Madeleine Grossman is originally from New Jersey (USA) and is currently an
undergraduate at New York University studying English, French, and Creative
Writing. She has been published in Kentucky Review.

When all the sane people are asleep

we seep bone into bone
September & salmon avocado rolls
a highway sign for Trenton holds us
between its fingers &
i huddle behind the black beans
of huevos rancheros
it's easy to sleep next to a naked man &
hard to love someone hard-boiled
we forgive the bed bugs
for sucking our blood
even though they are making love
under the mattress instead of us
& at least someone is happy &
it's easy to ask for absolution
but hard when another man is
hard & chefs are buying
tilapia at the fish market
at 5am
some nights i grind
Chicago between my teeth
some nights you're sleeping
on some girl�s sofa bed
i smoke a couple packs
of soreness every day
thumbs shaking and yellow you
blister me silly
hide me in the sewage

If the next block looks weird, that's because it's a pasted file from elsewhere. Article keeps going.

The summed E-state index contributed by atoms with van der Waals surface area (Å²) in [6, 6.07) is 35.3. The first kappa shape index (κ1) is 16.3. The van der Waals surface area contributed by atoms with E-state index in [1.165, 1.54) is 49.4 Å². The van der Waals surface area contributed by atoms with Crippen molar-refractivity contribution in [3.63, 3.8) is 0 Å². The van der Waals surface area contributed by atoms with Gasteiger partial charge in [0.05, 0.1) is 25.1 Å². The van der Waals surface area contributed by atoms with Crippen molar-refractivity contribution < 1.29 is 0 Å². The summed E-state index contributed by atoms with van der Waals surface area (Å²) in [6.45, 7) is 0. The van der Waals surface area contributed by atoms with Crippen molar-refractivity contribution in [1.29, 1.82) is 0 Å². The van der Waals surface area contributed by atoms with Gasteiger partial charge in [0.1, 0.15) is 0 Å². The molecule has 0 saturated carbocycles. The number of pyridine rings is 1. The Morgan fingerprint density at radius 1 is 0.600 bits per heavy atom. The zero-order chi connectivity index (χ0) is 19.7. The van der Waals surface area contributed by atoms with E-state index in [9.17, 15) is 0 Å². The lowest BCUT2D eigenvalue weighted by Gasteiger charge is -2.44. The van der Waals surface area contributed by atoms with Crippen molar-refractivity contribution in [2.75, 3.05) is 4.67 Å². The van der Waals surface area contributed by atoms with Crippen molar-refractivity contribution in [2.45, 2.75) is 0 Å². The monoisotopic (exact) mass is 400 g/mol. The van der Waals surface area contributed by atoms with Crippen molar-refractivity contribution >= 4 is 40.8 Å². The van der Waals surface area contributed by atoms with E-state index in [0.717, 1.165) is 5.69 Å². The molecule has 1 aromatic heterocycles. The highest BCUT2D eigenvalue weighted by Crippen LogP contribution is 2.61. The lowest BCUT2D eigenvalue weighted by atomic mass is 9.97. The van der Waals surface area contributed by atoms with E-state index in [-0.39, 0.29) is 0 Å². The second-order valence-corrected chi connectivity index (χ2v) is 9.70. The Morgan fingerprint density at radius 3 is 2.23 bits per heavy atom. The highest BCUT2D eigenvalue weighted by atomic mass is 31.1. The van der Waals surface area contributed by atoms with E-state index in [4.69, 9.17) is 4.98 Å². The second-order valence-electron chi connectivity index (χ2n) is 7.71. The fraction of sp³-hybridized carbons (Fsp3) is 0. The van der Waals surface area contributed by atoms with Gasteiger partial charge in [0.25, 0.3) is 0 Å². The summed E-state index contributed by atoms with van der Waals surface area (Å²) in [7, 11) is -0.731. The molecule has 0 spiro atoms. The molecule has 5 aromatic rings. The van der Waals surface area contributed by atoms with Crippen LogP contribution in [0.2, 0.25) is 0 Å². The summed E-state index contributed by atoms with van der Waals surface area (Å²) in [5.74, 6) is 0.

floating in a pilates instructor's leftover green tea
how does one bubble in the bath
when someone has swallowed
the plug
if you came
back i'd never
touch anyone else again
& we would wonder
where our bodies went


You are a man doing pull ups on a telephone wire,
push-ups on a waterbed,

I mountain climb you
into tenderness,

I Russian twist your palm creases
until they form a biking trail —

I corkscrew open your left side,

To love is to consume flammables,
is to bear crawl on a splintered floor,
is to dance your fingertips upon the broiler pan.

One day we will store our sweat
in a glass jar and

you will lick it clean after
I long jump out the window.

Running on Silver Experiments

When the clairvoyants have
settled their score with the florists
I will stuff chrysanthemums in my mouth
and you will start seeing through your third eye —
Tell me how Tuesday was once Monday
and how you once played Twister on a bathroom floor —
I oil pull it out of you,
the wanton soup of you, your pickled brainwaves,
the story of a possum climbing on your shoulders.
In Keflav�k I speak to a fisherman
about your herring hands,
I now swallow icicles for fun
and chop the stems off forget-me-nots
while you read ex-lovers palms in Idaho.

Death by Japanese Ceramics

When I walk into your apartment, I see a Japanese ceramic vase and slip it under my dress when you turn to grab wooden spoons from the kitchen. After you reappear, my thighs have fused with the speckled clay, the pigment of past life a blush upon my cheeks. This covalent bond, I'm sucked in through the smooth opening, brushing past the baby's breath. I will live in this non-life, rubbing a couple of sticks together for warmth.

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